This morning I was in a medical clinic for an appointment. As I walked through the facility, I noticed there was a piece of paper posted next to the door of each office. Being curious, I stopped to look. The post was a scorecard and ratings of the medical group inside!
The ratings were listed in percentiles and one LARGE number stood out – the satisfaction rating of the patients.
Think about the psychology of that scorecard for everyone to see. The employees see it when they come to work and patients see it as they walk in the door. It is a visible reminder of the service and customer experience.
What a powerful visual to how well each of those teams was performing… in the view of the people receiving their service!
And this is measurement – making the invisible visible is one way to boost your accountability and your sales!
Our society has become much more immediate feedback driven – my teen thought waiting 10 days for his ACT results was an eternity! What about you? How often to you review your metrics to determine how you are doing? Do you get them monthly? Weekly? Is that enough?
If you are an active seller – meaning you are in contact with prospective buyers each day – I suggest you keep score each day! Tips on keeping score:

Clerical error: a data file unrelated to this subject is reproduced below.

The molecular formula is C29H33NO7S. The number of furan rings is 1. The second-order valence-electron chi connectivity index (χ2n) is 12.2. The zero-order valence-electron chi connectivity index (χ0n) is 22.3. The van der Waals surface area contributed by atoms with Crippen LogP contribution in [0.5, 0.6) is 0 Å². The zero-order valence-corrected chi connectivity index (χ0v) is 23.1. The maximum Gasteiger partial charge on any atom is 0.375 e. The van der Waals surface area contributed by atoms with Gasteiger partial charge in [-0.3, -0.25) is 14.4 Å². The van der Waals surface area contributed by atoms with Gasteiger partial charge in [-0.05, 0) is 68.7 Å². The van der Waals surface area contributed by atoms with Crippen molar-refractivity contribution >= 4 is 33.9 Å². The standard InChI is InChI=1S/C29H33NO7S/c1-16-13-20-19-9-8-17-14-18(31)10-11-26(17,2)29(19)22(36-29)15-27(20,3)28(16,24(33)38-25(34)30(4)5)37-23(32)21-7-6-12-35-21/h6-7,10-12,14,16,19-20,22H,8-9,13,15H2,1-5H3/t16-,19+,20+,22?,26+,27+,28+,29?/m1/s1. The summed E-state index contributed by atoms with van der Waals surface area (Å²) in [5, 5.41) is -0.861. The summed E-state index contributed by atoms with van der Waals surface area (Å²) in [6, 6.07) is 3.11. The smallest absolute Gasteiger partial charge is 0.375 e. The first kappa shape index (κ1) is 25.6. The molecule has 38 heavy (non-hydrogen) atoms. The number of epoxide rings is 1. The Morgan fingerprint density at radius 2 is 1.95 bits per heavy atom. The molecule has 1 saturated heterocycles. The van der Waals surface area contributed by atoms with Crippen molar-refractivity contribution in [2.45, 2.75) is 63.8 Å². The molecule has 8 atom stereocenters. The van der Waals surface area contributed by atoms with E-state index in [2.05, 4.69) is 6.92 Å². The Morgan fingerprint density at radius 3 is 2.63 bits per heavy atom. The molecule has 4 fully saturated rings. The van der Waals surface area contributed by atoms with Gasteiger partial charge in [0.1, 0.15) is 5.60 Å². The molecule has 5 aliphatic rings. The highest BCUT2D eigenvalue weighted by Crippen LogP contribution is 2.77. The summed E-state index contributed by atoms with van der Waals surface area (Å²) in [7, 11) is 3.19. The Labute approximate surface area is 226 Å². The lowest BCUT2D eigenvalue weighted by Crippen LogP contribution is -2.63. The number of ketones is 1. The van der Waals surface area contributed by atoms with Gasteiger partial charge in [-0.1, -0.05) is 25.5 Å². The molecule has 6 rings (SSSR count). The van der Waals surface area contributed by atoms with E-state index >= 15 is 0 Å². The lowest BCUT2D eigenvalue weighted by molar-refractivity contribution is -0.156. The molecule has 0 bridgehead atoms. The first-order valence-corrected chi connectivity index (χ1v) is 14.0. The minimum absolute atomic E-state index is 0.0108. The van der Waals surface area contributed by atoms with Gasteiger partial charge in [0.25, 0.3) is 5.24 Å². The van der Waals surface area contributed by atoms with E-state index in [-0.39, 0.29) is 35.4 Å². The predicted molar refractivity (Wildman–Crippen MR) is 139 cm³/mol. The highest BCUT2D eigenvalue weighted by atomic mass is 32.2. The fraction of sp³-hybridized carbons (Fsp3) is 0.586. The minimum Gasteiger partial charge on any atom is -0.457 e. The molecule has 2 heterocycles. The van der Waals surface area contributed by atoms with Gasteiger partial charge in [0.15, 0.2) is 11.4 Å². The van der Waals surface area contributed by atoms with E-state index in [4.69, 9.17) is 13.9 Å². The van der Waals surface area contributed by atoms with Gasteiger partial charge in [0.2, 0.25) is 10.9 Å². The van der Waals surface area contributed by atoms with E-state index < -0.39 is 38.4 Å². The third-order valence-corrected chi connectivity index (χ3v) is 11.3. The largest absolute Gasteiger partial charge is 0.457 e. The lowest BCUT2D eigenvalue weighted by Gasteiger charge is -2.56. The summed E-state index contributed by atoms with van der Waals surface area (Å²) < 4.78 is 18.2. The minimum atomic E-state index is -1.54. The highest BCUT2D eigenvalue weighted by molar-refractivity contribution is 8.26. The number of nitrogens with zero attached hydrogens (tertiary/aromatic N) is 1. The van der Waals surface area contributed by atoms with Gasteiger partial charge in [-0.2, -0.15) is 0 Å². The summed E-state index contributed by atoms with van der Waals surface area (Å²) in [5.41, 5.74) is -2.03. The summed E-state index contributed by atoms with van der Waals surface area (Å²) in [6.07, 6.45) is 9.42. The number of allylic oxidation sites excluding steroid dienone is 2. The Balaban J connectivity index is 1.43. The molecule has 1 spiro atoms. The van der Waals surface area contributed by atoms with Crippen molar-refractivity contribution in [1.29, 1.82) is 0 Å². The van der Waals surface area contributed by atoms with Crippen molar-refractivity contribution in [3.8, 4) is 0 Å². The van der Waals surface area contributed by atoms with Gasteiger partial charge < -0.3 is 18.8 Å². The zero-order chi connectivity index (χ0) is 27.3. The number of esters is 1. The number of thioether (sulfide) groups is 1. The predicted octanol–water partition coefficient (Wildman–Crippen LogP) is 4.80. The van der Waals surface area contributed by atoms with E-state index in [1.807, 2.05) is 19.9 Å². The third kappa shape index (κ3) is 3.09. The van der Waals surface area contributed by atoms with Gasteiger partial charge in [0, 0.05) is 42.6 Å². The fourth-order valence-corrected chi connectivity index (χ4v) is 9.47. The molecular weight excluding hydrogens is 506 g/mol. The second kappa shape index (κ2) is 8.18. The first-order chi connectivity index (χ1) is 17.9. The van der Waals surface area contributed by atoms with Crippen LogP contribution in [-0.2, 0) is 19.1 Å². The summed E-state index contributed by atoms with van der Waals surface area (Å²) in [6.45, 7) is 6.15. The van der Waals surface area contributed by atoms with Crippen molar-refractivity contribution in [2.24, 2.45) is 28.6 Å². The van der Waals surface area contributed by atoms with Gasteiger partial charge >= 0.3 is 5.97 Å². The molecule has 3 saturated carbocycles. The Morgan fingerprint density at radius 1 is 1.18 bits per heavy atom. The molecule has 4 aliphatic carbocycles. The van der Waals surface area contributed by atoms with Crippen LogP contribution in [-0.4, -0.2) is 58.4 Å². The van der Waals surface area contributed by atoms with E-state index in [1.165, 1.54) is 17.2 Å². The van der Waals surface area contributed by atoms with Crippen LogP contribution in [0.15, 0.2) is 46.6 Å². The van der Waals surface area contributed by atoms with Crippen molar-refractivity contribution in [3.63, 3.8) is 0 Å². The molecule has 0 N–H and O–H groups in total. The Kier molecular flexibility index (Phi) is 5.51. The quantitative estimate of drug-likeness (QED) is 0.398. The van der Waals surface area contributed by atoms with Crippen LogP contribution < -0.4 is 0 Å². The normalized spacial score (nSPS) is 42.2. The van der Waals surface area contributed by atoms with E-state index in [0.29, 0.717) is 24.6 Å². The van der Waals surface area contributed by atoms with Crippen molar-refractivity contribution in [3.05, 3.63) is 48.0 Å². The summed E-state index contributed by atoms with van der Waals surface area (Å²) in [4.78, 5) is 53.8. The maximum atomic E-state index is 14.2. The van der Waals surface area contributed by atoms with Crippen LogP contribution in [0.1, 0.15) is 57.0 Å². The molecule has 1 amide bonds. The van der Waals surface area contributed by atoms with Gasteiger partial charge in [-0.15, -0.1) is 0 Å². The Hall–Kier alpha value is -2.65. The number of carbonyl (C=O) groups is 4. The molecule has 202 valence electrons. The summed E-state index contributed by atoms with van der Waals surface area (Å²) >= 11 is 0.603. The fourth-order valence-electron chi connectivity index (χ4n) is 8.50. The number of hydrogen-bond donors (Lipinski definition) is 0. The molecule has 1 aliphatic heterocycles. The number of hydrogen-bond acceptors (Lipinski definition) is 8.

- Identify WHAT you can measure – # of initial contacts, # of follow-up calls, # of proposals, # of quotes, time on customer/prospect activities, wins/losses, sales funnel/pipeline status, customer feedback ratings, etc.
- Determine HOW you can measure the items.
- Identify the FREQUENCY of the measurement.
- Evaluate the OUTCOMES you seek – what is your target? At what levels do you need to do something different? This could mean overage of outcomes or shortfall.
- Determine your ACCOUNTABILITY to measurement and the actions you will take.
- Put the measurement into PRACTICE – start keeping score!
I’m a professional salesperson, just like you. And when I stop keeping score, and keep myself really busy, it seems like I am making progress. But most often I am fooling myself. Busy-ness does not mean productive-ness!
What about you? What do you do to keep score? What lessons have you learned when do or don’t consistently take time to review your scorecard?